A marked suppression of immune function has long been recognized as a major cause of the high morbidity and mortality rate associated with acute measles. As a hallmark of measles virus (MV)-induced immunosuppression, peripheral blood lymphocytes (PBLs) isolated from patients exhibit a significantly reduced capacity to proliferate in response to mitogens, allogens, or recall antigens. In an in vitro system we show that proliferation of naive PBLs [responder cells (RCs)] in response to a variety of stimuli was significantly impaired after cocultivation with MV-infected, UV-irradiated autologous PBLs [presenter cells (PCs)]. We further observed that a 50% reduction in proliferation of RCs could still be observed when the ratio of PC to RC was 1:100. The effect was completely abolished after physical separation of the two populations, which suggests that soluble factors were not involved. Proliferative inhibition of the RCs was observed after short cocultivation with MV-infected cells, which indicates thai surface contact between one or more vital proteins and the RC population was required. We identified that the complex of both MV glycoproteins, F and H, is critically involved in triggering MV-induced suppression of mitogen- dependent proliferation, since the effect was not observed (i) using a recombinant MV in which F and H were replaced with vesicular stomatitis virus G or (ii) when either of these proteins was expressed alone. Coexpression of F and H, however, lead to a significant proliferative inhibition in the RC population. Our data indicate that a small number of MV-infected PBLs can induce a general nonresponsiveness in uninfected PBLs by surface contact, which may, in turn, account for the general suppression of immune responses observed in patients with acute measles.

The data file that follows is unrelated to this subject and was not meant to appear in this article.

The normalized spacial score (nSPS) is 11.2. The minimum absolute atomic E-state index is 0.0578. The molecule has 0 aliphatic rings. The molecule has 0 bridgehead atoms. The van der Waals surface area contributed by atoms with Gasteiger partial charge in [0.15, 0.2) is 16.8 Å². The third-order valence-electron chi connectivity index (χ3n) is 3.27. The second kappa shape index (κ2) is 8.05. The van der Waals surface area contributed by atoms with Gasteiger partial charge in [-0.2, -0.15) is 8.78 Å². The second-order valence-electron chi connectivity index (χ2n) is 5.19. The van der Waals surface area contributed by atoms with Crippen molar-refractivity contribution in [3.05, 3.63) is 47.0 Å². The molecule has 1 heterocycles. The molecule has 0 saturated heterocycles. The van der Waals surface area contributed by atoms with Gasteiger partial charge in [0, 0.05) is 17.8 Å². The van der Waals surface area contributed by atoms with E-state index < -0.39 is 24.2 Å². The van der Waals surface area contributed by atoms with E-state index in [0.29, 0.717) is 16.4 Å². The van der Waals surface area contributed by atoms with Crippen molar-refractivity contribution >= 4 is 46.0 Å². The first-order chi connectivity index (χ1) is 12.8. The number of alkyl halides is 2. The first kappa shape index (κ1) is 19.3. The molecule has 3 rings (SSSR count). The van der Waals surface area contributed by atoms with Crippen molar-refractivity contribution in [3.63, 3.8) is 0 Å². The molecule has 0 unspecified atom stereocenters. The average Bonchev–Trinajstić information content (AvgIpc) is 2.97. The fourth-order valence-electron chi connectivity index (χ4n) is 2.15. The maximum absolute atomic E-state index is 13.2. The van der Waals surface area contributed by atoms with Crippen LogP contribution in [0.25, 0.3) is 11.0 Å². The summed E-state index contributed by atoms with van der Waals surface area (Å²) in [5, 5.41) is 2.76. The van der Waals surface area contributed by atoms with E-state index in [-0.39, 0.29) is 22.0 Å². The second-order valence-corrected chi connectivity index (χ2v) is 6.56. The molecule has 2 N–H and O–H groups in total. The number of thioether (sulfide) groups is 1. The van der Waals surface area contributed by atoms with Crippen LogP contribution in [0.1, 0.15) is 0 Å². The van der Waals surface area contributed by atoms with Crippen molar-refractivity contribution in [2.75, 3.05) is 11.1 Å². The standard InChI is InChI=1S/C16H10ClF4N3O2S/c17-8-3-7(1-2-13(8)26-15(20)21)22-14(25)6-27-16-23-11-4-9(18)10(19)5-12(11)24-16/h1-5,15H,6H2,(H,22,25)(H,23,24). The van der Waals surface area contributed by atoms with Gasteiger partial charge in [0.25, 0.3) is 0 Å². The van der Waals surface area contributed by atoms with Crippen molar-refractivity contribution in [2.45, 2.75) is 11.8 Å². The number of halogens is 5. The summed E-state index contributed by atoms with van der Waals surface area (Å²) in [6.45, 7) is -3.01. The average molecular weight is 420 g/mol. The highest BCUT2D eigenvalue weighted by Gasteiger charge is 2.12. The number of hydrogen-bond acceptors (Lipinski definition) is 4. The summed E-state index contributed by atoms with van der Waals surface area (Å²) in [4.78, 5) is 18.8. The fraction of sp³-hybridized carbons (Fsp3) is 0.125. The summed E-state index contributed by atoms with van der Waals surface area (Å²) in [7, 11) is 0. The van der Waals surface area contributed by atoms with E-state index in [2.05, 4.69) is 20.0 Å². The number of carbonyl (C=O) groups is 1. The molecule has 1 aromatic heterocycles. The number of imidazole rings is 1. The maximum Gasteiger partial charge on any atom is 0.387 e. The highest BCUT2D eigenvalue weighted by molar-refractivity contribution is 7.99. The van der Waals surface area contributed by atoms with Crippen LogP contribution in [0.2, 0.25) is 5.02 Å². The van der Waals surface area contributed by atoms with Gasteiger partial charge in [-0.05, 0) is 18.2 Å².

|Original language||English (US)|
|Number of pages||6|
|Journal||Proceedings of the National Academy of Sciences of the United States of America|
|State||Published - Nov 12 1996|
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